My favorite Teddy Pendergrass song is “My Father’s Child”. When I was growing up, I thought is was curious that my parents called all their friends “Mr. “and “Mrs.” Even to this day, my mother calls her backyard neighbor Mrs. Wood even though they have known each other since 1948 and she calls my mother Mrs. Black. I once asked my Dad why. He told me that since no one else called them Mr. or Mrs., they used it as a term of respect among themselves. My parents grew up in the segregated south and whites either called by their first name or “boy” regardless of their age. Since my dad was an elementary school principal in a small Georgia town, he was called “Professor.” My generation was different. We call our peers by their first names and I have wondered whether that was a by-product of integration where now whites even in the south use titles when referring to blacks? However, one thing does strike me. I have noticed that black professors invariably have “Dr.” printed on their checks, put the title in their correspondence and emails and even refer to themselves as Dr. Yet my white colleagues don’t. I met another black professor at a UT commencement, introduced myself as Harold Black, and he introduced himself as “Dr.” I then said “Your first name is Doctor?” He said no, and then turned his back to talk to someone else. I guess it is still a matter of respect and forcing the world at large to acknowledge your status. I understand and actually do it myself when I think I am being disrespected. I don’t think I am much of a snob. How can you be a snob watching cole slaw wrestling at the Cabbage Patch during BikeWeek? Yet when a senior student emails me – or refers to me as “Mr.” I tell them that I have not been a “Mr.” in 40 years. I guess it is a respect thing. They know better and I consider it their way of putting me down. Another instance of nontolerance is my reaction to this generation’s total absence of manners. Aren’t you irritated that people who are providing a service use your first name? I get a call from my doctor’s office and she says, “Is this Harold?” I then say, “It is only if you are over 60. Otherwise it is Dr. Black.” I walked into my credit union, they pulled up my account and said “What can I do for you Harold?” My response is “You can call me Dr. Black.” Now in my doctor’s office computer and in the one at my credit union they have entered “call him Dr. Black!” Who trains the people at call centers to use customers’ first names? It is certainly inconsiderate and ill-mannered at best. When I place an order on the phone and am addressed by my first name, I tell the person on the other end “I guess it is a product of your generation. But I do not address strangers by their first name nor will I allow strangers who are serving me to address me by mine.” When they apologize and say “Mr.”, I am fine with that title. So am I my father’s child? Am I a snob? Or am I just a crotchety old man?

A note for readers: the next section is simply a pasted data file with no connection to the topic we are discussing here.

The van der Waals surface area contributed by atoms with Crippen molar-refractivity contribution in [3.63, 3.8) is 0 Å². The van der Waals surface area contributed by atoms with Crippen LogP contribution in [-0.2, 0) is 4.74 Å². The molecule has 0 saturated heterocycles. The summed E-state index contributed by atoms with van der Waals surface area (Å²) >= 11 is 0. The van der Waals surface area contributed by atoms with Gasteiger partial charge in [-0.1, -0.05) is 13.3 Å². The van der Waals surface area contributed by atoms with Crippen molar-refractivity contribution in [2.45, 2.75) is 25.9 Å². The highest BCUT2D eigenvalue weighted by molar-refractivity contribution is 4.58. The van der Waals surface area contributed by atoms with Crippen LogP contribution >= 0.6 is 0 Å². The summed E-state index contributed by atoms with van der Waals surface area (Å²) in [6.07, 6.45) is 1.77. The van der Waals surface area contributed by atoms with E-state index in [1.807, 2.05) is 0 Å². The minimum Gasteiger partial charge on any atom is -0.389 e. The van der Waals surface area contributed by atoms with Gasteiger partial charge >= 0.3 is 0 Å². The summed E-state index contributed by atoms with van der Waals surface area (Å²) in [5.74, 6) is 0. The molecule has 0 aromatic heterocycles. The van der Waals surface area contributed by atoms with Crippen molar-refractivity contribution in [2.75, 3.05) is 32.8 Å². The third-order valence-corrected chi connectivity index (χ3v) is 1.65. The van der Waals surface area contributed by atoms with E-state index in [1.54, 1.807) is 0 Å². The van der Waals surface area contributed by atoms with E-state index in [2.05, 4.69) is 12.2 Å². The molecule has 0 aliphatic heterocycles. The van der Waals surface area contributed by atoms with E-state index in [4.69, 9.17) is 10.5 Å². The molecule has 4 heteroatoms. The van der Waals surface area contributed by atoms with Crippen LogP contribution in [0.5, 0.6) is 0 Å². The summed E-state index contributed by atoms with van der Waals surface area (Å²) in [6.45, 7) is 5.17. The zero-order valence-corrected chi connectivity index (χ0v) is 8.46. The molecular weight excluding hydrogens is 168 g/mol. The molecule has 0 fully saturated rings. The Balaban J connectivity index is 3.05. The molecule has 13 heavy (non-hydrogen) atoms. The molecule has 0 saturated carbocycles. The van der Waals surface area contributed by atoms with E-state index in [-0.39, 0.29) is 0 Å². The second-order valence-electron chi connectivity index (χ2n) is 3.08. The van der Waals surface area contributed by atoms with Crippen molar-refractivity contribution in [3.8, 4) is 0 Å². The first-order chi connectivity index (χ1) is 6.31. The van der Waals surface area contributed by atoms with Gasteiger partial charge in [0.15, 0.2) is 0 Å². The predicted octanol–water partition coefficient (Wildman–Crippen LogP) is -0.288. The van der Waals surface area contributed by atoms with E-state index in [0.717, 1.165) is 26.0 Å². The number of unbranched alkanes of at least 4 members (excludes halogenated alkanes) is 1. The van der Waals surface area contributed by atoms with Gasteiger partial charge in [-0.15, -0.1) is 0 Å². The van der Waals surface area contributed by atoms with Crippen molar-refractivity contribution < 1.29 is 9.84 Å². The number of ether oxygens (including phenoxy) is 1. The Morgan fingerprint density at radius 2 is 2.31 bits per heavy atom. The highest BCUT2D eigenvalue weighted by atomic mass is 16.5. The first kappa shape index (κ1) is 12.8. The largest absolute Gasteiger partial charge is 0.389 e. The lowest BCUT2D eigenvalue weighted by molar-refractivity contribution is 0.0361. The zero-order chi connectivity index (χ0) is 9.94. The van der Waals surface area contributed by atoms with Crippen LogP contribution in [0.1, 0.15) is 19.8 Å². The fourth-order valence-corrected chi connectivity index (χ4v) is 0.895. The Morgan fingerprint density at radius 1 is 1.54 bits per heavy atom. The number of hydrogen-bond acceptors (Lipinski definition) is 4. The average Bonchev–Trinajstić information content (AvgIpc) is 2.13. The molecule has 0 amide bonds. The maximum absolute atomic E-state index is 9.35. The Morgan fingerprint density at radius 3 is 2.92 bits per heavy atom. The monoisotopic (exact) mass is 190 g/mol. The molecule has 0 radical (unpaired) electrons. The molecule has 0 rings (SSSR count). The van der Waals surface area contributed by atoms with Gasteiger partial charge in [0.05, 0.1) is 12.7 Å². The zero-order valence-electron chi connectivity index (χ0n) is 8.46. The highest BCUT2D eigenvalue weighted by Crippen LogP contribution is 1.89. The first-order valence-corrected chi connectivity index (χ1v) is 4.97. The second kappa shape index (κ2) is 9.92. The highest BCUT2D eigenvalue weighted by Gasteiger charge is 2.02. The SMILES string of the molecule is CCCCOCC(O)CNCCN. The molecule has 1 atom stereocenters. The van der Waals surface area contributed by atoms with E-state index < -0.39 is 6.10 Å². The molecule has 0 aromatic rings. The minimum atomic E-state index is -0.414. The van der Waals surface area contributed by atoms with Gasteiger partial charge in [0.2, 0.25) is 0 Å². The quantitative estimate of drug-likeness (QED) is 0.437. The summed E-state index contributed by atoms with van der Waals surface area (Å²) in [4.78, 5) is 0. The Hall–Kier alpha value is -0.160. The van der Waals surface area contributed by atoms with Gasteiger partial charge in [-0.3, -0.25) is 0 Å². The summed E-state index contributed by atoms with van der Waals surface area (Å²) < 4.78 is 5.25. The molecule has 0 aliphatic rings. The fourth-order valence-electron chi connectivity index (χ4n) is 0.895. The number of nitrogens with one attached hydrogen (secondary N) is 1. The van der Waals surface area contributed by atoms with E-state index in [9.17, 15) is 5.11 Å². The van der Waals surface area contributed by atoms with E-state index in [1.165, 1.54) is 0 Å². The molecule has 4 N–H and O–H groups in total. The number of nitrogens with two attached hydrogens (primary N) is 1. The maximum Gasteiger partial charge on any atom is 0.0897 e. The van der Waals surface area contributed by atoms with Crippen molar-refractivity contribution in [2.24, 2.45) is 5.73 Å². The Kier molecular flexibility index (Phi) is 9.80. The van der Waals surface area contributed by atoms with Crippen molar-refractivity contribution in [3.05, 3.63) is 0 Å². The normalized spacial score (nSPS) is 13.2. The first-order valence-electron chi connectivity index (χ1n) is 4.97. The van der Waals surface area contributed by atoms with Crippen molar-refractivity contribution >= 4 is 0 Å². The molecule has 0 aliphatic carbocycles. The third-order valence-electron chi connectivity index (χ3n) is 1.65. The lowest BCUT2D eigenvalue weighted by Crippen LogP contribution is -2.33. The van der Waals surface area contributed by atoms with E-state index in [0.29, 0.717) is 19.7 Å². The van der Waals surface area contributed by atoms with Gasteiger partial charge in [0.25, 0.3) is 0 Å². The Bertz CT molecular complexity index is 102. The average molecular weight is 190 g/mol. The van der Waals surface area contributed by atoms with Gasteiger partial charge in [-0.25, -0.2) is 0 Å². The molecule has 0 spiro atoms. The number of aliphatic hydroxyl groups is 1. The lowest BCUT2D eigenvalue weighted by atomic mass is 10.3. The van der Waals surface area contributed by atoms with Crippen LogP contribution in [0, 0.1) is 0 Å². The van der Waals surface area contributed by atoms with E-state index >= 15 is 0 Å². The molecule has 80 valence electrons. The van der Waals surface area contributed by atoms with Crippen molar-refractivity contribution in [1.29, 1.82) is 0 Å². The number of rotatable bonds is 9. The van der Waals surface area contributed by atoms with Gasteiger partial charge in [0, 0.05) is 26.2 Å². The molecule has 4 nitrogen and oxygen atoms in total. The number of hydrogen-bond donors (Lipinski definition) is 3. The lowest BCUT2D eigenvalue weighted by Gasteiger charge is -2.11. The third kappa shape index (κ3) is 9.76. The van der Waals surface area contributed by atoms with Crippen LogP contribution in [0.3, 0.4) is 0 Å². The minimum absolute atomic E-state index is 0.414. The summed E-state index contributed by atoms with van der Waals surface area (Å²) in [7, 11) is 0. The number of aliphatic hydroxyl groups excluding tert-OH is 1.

Harold A. Black is professor emeritus in the Department of Finance, University of Tennessee, Knoxville having retired after 24 years of service. He has served on the faculties of American University, Howard University, the University of North Carolina - Chapel Hill and the University of Florida. His government service includes the Office of the Comptroller of the Currency and as a Board Member of the National Credit Union Administration. He also has served on the boards of directors Home Savings of America and its parent company, H. F. Ahmanson & Co., Irwindale, California prior to its merger with Washington Mutual Savings Bank, on the board of New Century Financial Corporation, Irvine, California, then the nation’s largest real estate investment trust and as director and later chairman of the Nashville Branch of the Federal Reserve Bank of Atlanta. He writes an occasional article for the Knoxville News-Sentinel at http://www.knoxnews.com/staff/dr-harold-black/. His web page is haroldablackphd.com